All in 1 — The First Fifty

If you’ve been sitting on a project idea, why not make like these creators and launch a project as part of All in 1? You have until the end of March to put a one-week project in the mix — head right over here to get started.

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Enter the Kickstarter Games Castle at PAX East

There’s only one place we know of where you can vanquish dragons and goblins, explore the furthest reaches of outer space, and battle an army of devious infants, all under one roof: the Kickstarter Games Castle at PAX East.

From March 10–12, game publishers, developers, and players will gather in Boston for PAX East, one of the largest games events in North America. We’re back at the event this year with an out-of-this-world mix of Kickstarter-funded video and tabletop games for you to peruse and play.

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Ready, Set, Share Your Project!

Once you’ve launched your project, it’s time to put your promotion strategy to work. Feel free to experiment and try different approaches on spreading the word. The important thing is to communicate regularly, respectfully, and in a way that feels true to yourself.

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A Project Promotion Pep-Talk

There are many ways for creators to spread the word about their projects and encourage friends, fans, and supportive strangers to support them. Here are some helpful tips and stories from people who have have run successful projects on Kickstarter. 

Begin Before You Launch 

Lay the groundwork for a successful campaign. In general, creators who spend at least a couple months preparing their campaigns are much more likely to succeed. 

“Your fundraising campaign begins long before you even join Kickstarter… The most important part of having a successful campaign is having a dedicated audience who are vested in your art. You should be building relationships with your fans long before you make the ‘ask.’ ” — Simon Tam, New Tour Bus for The Slants 

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True/False and Kickstarter Bring Childcare to 2017 Film Fest

True/False Film Fest is a beloved festival in the documentary film community (and beyond) — and it's easy to understand why. It's widely considered one of the more filmmaker-friendly, community-oriented, thoughtfully programmed festivals out there. And for many filmmakers, T/F is a reminder of why they do this challenging, often poorly paid work in the first place. The festival helps renew a collective sense of purpose and creates solidarity within the community, revitalizing individuals’ drive to make documentary films.

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Announcing All in 1: A Creative Sprint for One-Week Projects

In January, nearly 500 creators took part in Make 100. Projects launched across the globe and in nearly all of our creative categories, and had an impressive collective success rate of around 70%. Half of the participants were first-time creators who boldly took a leap and put their ideas out there. And all of these creators, new and seasoned alike, blew us away with what they accomplished: they rocketed past their funding goals by an average of nearly 700%. Kudos to all who took part!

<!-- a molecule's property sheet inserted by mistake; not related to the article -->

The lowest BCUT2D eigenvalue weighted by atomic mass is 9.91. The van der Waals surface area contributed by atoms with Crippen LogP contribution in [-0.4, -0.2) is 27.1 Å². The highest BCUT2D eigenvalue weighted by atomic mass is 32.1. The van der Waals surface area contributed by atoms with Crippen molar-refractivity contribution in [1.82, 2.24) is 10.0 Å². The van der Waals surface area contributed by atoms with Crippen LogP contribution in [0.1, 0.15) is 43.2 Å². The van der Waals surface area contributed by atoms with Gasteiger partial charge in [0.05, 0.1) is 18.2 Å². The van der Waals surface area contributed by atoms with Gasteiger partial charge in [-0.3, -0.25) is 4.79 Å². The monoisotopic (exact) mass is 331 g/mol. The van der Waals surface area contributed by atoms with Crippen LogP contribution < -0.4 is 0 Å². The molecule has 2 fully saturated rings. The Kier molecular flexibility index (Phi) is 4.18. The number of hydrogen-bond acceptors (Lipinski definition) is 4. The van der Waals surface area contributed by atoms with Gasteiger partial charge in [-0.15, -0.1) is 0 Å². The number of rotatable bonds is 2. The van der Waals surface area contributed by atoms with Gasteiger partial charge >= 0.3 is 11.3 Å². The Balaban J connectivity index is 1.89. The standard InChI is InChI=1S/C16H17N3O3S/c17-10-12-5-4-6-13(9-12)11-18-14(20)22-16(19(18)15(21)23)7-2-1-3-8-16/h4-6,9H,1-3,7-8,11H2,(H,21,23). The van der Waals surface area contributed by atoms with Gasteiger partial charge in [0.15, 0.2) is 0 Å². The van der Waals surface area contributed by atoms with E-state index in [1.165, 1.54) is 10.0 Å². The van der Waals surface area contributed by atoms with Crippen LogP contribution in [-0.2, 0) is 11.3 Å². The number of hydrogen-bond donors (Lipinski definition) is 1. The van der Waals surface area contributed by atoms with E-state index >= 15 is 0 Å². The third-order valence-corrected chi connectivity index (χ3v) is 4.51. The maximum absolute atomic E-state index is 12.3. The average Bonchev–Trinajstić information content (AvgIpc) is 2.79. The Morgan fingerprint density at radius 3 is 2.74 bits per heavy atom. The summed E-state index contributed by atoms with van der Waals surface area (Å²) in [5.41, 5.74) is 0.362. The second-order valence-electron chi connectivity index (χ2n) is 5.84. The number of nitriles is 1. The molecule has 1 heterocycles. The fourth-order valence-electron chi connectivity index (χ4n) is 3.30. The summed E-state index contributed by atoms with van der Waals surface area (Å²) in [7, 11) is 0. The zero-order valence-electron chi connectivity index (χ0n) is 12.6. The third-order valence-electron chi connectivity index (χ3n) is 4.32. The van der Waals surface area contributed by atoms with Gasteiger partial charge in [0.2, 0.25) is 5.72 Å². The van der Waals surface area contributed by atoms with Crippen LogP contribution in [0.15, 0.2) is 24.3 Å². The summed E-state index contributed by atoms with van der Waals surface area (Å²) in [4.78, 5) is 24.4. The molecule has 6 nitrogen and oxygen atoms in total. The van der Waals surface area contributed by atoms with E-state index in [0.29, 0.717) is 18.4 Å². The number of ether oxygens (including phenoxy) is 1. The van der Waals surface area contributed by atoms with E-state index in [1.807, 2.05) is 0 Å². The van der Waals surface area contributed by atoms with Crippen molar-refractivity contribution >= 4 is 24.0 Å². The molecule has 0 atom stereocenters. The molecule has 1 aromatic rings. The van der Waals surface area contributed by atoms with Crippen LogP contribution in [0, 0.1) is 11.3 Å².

Today we’re announcing a new initiative that will run throughout March. It’s called All in 1, and it’s all about one-week projects. Our aim is to help you get a new idea out there, simply and swiftly, so you can get right to the fun part — creating.

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Kickstarter's First Annual Benefit Statement

We launched Kickstarter in 2009 as a new way to bring creative projects to life. In 2015 we reincorporated as a Public Benefit Corporation. And today we published our first annual Benefit Statement as a Public Benefit Corporation. This is a Project Update on our first year as Kickstarter PBC.

If “Public Benefit Corporation” is new to you, not to worry. PBCs are for-profit companies that are legally obligated to consider the impact of their decisions on society, not just shareholders. Until recently, for-profit companies that wanted to make positive impact on society a part of their legal duties had no clear protection or mandate under U.S. law. As a PBC, they do.

When we became a PBC, we wrote a charter laying out our commitments. We committed Kickstarter to always support art and artists, to operate with a corporate code of conduct, and to donate 5% of post-tax profits to arts education and organizations fighting inequality. We also pledged to publicly report how we did on these commitments each year. This Benefit Statement notes both achievements and shortcomings from our first year.

Since becoming a PBC we’ve heard from many others who are interested in becoming one, too. We’re encouraged to see so much enthusiasm — especially in the younger generation — for building a scalable business that doesn’t put profits above all. We want to help this momentum grow. This year we plan to work with other PBCs to make better resources available for companies who want to adopt the form, and to help push the Public Benefit Corporation movement forward.

Thanks to those who helped us on the path to becoming a PBC, and to all of the backers and creators for making this tool and community so powerful. You can read the full Benefit Statement here.

Yancey Strickler, Cofounder/CEO

Perry Chen, Founder/Chairman